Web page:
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Medical Tests

Antibody Screening Test
Blood Culture
Bone Scan
Cardiac Blood Pool Imaging
Complement Assays
Contraction Stress Test
Direct Antiglobulin Test
Hepatitis B Surface Antigen
Herpes Simplex Antibodies
Human Chorionic Gonadotropin
Liver Spleen Scanning
Pelvic Ultrasonography
Percutaneous Renal Biopsy
Percutaneous Transhepatic Cholangiography
Raji Cell Assay
Renal Ultrasonography
Respiratory Syncytial Virus Antibodies
Skin Biopsy
T-And B-Lymphocyte Assays
Ultrasonography of the Spleen
Wound Culture

Herpes Simplex Antibodies

Herpes simplex virus (HSV), a member of the herpes virus group, causes various clinically severe manifestations, including genital lesions, keratitis or conjunctivitis, generalized dermal lesions, and pneumonia. Severe involvement is associated with intrauterine or neonatal infections and encephalitis; such infections are most severe in immunosuppressed patients. Of the two closely related antigenic types, Type 1 usually causes infections above the waistline; Type 2 infections predominantly involve the external genitalia. Primary contact with this virus occurs in early childhood as acute stomatitis or, more commonly, as an inapparent infection.

Sensitive assays, such as indirect immunofluorescence and enzyme immunoassay, are used to demonstrate immunoglobulin M (IgM) class antibodies to HSV or to detect a fourfold or greater increase in IgG class antibodies between acute- and convalescent-phase sera.


  • To confirm systemic infections caused by HSV
  • To detect recent or past HSV infection

Patient preparation

  • Explain to the patient the purpose of the test.
  • Tell him that the test requires a blood sample and who will perform the venipuncture and when.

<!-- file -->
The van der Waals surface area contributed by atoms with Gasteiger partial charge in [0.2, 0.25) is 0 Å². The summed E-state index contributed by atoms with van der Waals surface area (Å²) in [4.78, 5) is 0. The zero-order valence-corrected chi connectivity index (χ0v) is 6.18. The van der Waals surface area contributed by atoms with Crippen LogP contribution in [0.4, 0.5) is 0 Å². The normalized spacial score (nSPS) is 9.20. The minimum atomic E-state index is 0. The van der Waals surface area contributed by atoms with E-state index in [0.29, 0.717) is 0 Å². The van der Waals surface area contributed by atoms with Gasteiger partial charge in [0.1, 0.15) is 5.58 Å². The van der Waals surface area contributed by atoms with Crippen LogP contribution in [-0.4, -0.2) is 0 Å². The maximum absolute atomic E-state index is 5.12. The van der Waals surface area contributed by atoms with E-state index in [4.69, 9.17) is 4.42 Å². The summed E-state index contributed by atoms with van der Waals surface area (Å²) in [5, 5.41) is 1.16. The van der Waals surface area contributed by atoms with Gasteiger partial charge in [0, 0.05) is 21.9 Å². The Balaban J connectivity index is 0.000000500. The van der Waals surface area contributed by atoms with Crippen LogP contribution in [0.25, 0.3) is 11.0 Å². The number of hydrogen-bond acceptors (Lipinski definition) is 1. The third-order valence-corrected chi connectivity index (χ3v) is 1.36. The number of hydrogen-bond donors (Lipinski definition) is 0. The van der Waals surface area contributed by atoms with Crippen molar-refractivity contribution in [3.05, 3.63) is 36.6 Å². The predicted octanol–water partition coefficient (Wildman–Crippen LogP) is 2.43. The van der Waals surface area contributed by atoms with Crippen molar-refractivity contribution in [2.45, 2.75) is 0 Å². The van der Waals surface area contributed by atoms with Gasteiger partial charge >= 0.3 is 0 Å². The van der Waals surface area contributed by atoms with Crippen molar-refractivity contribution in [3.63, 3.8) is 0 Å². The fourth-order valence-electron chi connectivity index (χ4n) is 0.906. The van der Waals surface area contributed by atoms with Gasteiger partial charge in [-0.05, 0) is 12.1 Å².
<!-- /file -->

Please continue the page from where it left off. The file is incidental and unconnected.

• Reassure him that although he may experience transient discomfort from the needle puncture and the tourniquet, collecting the sample takes less than 3 minutes.

Procedure and posttest care

  • Perform a venipuncture, and collect 5 ml of sterile blood in a red-top tube.
  • Allow the blood to clot for at least 1 hour at room temperature.
  • If a hematoma develops at the venipuncture site, apply warm soaks.


  • Handle the sample gently to prevent hemolysis.
  • Transfer the serum to a sterile tube or vial, and send it to the laboratory promptly.
  • If transfer must be delayed, store the serum at 39.2° F (4° C) for 1 to 2 days or at -4° F (-20° C) for longer periods to avoid contamination.

Reference values

Sera from patients who have never been infected with HSV have no detectable antibodies (less than 1 :5).

Abnormal findings

Normal serum values indicating the absence of infection are IgG less than 1:5 and IgM less than 1:10; higher levels are considered positive. The presence of IgM or a fourfold or greater increase in IgG antibodies indicates active HSV infection. Reactivated infections caused by HSV can be recognized serologically only by an increase in IgG class antibodies between acute­and convalescent-phase sera.

Interfering factors

  • Hemolysis due to rough handling of the sample
  • Failure to store serum at proper temperature

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